“Throughout his tenure at the University of Kentucky, Jorgensen exploited his position of power, fostering an unhealthy, sexualized environment for the women’s swim team, grooming female athletes with the intention of committing future sexual abuse and sexually assaulting and violently raping members of his female coaching staff that he directly supervised,” the lawsuit stated. 

In addition to the sexual abuse, Alexander and a third victim in the lawsuit, identified as Jane Doe, claimed Jorgensen kept tabs on the team’s menstrual cycles, routinely asking swimmers about their periods and controlling the swimmers' weight and diets by asking them to keep detailed food logs for him to review. The lawsuit stated this behavior resulted in many team members developing eating disorders. 

Jorgensen was placed on a leave of absence in May 2023 after a swimmer’s parent contacted the NCAA and Kentucky about his “inhumane coaching tactics,” the lawsuit stated. 

It was around this same time Alexander and Jane Doe II contacted the university’s Title IX office separately about the alleged abuse and assaults. However, according to the lawsuit, former Title IX Officer Meredith Reeves discouraged them from formally reporting their abuse and “suggested they probably didn’t want to tell their story.”

Jane Doe was also allegedly discouraged by the Title IX office from reporting her alleged abuse in October 2023.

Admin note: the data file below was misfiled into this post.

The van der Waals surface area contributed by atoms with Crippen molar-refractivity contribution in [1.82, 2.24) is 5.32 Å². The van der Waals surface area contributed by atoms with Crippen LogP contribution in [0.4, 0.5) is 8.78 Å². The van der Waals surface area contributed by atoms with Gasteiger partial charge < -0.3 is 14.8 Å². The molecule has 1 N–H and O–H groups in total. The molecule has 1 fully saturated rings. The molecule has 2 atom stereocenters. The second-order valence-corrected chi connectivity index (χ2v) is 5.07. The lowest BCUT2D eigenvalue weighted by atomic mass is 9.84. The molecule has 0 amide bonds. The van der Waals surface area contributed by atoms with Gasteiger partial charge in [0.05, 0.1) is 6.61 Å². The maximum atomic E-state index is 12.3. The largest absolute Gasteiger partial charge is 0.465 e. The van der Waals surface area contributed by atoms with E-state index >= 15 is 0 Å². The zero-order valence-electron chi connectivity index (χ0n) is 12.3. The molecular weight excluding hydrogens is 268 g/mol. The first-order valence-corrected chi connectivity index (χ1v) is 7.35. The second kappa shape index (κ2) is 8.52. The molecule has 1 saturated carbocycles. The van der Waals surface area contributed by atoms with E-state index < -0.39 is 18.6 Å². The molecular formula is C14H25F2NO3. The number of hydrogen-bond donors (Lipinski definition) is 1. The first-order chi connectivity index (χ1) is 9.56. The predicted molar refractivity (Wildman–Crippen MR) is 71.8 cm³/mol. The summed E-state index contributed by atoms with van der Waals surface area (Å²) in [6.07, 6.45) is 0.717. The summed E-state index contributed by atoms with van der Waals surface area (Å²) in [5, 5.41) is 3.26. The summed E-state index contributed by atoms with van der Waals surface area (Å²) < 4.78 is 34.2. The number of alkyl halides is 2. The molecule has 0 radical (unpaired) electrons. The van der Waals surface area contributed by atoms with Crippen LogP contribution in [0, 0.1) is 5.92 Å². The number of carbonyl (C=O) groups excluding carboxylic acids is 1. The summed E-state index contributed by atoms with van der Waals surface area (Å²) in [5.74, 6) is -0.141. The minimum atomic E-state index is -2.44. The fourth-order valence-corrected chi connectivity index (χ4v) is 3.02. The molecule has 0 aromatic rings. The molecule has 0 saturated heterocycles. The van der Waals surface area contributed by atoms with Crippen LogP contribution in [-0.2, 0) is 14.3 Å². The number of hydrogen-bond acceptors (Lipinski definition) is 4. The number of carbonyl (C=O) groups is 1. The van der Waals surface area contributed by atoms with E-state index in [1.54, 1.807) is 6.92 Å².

According to the lawsuit, the Title IX office staff told the victims their complaints could not be investigated if Jorgensen no longer worked for the university. 

Jorgensen resigned from Kentucky on June 28, 2023. 

In a statement provided to Scripps News, a spokesperson for the University of Kentucky said, “We take concerns that are raised about the conduct of an employee or potential employee very seriously. We review any such concerns before a hire is made or an employee is retained.”

The statement continued, “When issues between employees (or any members of our community) involve concerns over allegations of harassment or misconduct it is the policy and expectation of the institution that such activity be immediately reported to the appropriate officials for review, such as our Office for Institutional Equity and Equal Opportunity.”

“Our Athletics Department takes those issues and those policies very seriously as the welfare and well-being of all of our employees and students is a priority,” the statement said.

“In such cases, a victim or complainant is reached out to a number of times during the course of a review. It is entirely up to the victim or complainant to decide whether they want to participate in such a review or not. Part of ensuring the well-being of our people is giving them the opportunity to decide whether they want to participate in an investigation of this kind.”